Article Date: 5/1/2001

0501026

Cybercare
Smart Business Strategies
Add value to your practice with savvy technology investments.
RICHARD HOM, O.D., F.A.A.O.

Daily T.V. and radio announcements continue to trumpet the roster of dead and dying dot-coms and the sickness of once-healthy technology companies. Forrester Research analyst David Cooperstein says that many, if not most, of these dot-com casualties are the result of poor management.

Good management

For us, this statement is a hint that maybe a new e-commerce or e-business technical solution won't replace a sound business or marketing plan. So if your practice base is computer phobic, then relying on an e-commerce solution alone might only target a portion of your patient base.

We can also take from this that e-business or online ordering and claims submission processes won't save us money if our procedures aren't standardized for replicable processes. The power of the computer is best applied to procedures and paradigms that we can replicate and automate repetitively.

Technology and marketing

The economic conditions caused by the e-commerce failures don't mean that we should stop spending! Rather, we should invest in technology wisely.

A technology procurement plan should correspond with your practice's business and marketing plans. Evaluate your business processes and determine if your technology initiative can bring value to these processes. Will it save time? Will it improve customer service?

Choosing the right tools

Here's my top 10 list of prudent technology investments:

  1. Practice management software (PMS). Your patient records are your most valuable assets, and your management of them is critical to your success. Use PMS to do timely patient recalls. Or, create focused, direct mail marketing pieces that highlight a new product or service that your practice is offering.
    Check the health of your practice with periodic management reports such as the proportion of returning patients versus new patients.
  2. Up-to-date computer equipment. As you may have noticed, computer equipment has dramatically dropped in price. If your equipment is more than 4 years old, consider updating it.
    I've seen a marked increase in our office's PMS since we upgraded from Pentium 133 Mhz to 600 Mhz Celeron-based computers.
  3. Broadband (greater than 56k dial up) connection. Our staff saw our VSP claims submission time decrease from 25 minutes to an average of 14 minutes. And while one staff person is submitting a claim, another can check eligibility.
    Common broadbands consist of Asynchronous/Synchronous Digital Subscriber Line (ADSL/SDSL), Commercial Antenna Television (CATV) cable modem, Satellite or DirecPC and Integrated Services Digital Network (ISDN).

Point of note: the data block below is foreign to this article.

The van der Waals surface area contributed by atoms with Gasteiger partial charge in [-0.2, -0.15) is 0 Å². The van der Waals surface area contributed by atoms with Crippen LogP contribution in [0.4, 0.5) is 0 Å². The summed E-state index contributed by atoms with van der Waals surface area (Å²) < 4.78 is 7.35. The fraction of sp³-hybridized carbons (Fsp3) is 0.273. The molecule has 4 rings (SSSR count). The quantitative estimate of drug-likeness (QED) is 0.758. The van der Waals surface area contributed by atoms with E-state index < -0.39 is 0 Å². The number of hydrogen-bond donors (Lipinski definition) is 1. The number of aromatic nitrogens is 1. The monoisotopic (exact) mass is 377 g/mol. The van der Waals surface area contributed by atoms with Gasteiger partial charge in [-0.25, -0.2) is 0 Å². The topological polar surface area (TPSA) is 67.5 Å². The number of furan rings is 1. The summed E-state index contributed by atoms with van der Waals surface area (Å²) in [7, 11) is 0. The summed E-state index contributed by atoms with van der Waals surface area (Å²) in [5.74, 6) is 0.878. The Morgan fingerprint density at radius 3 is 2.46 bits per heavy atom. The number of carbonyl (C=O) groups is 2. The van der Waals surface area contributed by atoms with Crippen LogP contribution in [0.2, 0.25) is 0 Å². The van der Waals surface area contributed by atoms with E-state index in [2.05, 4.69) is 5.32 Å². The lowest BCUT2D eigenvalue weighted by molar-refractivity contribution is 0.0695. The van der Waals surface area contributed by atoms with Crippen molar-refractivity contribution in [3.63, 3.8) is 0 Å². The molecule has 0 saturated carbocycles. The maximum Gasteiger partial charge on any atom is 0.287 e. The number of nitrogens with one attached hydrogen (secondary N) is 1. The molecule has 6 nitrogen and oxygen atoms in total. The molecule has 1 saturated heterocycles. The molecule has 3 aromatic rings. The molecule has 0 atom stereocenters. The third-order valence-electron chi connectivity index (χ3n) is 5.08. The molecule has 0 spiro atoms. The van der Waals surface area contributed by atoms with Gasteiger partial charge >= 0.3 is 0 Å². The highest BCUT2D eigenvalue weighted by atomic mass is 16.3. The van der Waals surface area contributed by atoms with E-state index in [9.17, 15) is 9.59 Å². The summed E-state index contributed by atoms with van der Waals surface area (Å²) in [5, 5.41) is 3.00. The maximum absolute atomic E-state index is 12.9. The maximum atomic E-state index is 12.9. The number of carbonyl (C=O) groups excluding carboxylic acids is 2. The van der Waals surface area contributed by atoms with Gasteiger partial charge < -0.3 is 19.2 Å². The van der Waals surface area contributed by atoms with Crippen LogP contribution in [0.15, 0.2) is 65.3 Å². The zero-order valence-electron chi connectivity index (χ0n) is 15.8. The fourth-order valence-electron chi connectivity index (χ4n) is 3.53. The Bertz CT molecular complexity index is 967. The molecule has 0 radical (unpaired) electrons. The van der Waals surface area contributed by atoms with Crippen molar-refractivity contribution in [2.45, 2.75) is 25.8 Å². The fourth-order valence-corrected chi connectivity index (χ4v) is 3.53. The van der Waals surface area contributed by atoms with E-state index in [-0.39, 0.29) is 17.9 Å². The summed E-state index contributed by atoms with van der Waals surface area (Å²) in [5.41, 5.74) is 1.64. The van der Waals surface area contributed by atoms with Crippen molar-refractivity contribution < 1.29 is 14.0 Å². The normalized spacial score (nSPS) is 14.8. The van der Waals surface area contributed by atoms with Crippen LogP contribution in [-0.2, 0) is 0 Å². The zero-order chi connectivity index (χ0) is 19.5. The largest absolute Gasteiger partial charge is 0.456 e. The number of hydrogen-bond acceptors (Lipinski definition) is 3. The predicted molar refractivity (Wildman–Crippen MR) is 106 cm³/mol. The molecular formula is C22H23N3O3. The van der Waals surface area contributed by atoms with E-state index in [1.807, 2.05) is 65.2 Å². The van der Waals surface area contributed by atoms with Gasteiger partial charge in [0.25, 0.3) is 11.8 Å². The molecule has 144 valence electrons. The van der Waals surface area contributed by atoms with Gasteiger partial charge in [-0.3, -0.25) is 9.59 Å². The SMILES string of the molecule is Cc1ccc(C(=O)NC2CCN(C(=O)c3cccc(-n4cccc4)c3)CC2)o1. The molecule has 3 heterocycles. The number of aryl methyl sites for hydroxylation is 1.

4. Reliable, uninterrupted power source (UPS). Safeguard your computers and your data with at least 1 hour of backup. UPSs are specialized batteries located between the computer and the AC power source.
    Luckily, our office hasn't experienced an electrical power interruption, but our UPSs are set to provide electrical power to our computer system just in case.
  5. Approved surge protector. These devices protect sensitive computers and electrical appliances from a sudden surge of power when the power returns after an electricity blackout.
  6. Liquid crystal display (LCD) or flat panel monitors. These consume less electricity than typical monitors and take up less counter space. Our office hasn't bought these yet, but at my daytime job, they're wonderful because as monitors have increased in size, counter space hasn't. LCD flat panel monitors are more expensive, but I think they'll beat tearing out and replacing your countertops.
  7. Data backup. Choose tape, a CD burner or another hard drive device and place these backups at another physical location! You might want to add specialized software to automate the backup.
    Our office has a relatively simple solution of using a cartridge hard drive connected to one of the workstation printer ports, which can backup any of the network-
    connected workstations or servers.
  8. Web site. Even a static Web site is helpful in explaining office policies, showing patients how to find your office and listing some of the services you offer. Our own Web site is relatively simple and lists doctors' biographies and hours of operation.
  9. Cellular or personal communications services (PCS) portable phone. Many phones can now receive short text messages (Short Message Service, or SMS), like a pager. It's quicker for my office staff to send a text message than to call my cellular phone and wait for my answer or my voice mail.
  10. Palm organizers. These small, handheld computers are convenient and relatively unobtrusive. The senior doctor in our practice even has a condensed software program that lists and explains drug facts. Some versions can also receive wireless text messages.

Eye on value

The current economic climate will be a challenge for optometry. Consumer confidence has fallen, and doctors will need to make their practices more efficient and more resistant to business interruptions from power outages or human error.

The take-home message for the next 6 to 12 months is value. Make sure you're getting the most for your money in every sense. Evaluate the cost and benefit of every option to determine whether it will add value to your practice.

Make wise investments, and you'll stave off the possible bad times ahead. 

Dr. Hom has a rich background in e-commerce. He practiced optometry in a variety of settings and currently practices part-time in San Francisco, exclusively caring for complicated contact lens patients. He is a partner and business development manager for Network Appliance in Sunnyvale, Calif.


Optometric Management, Issue: May 2001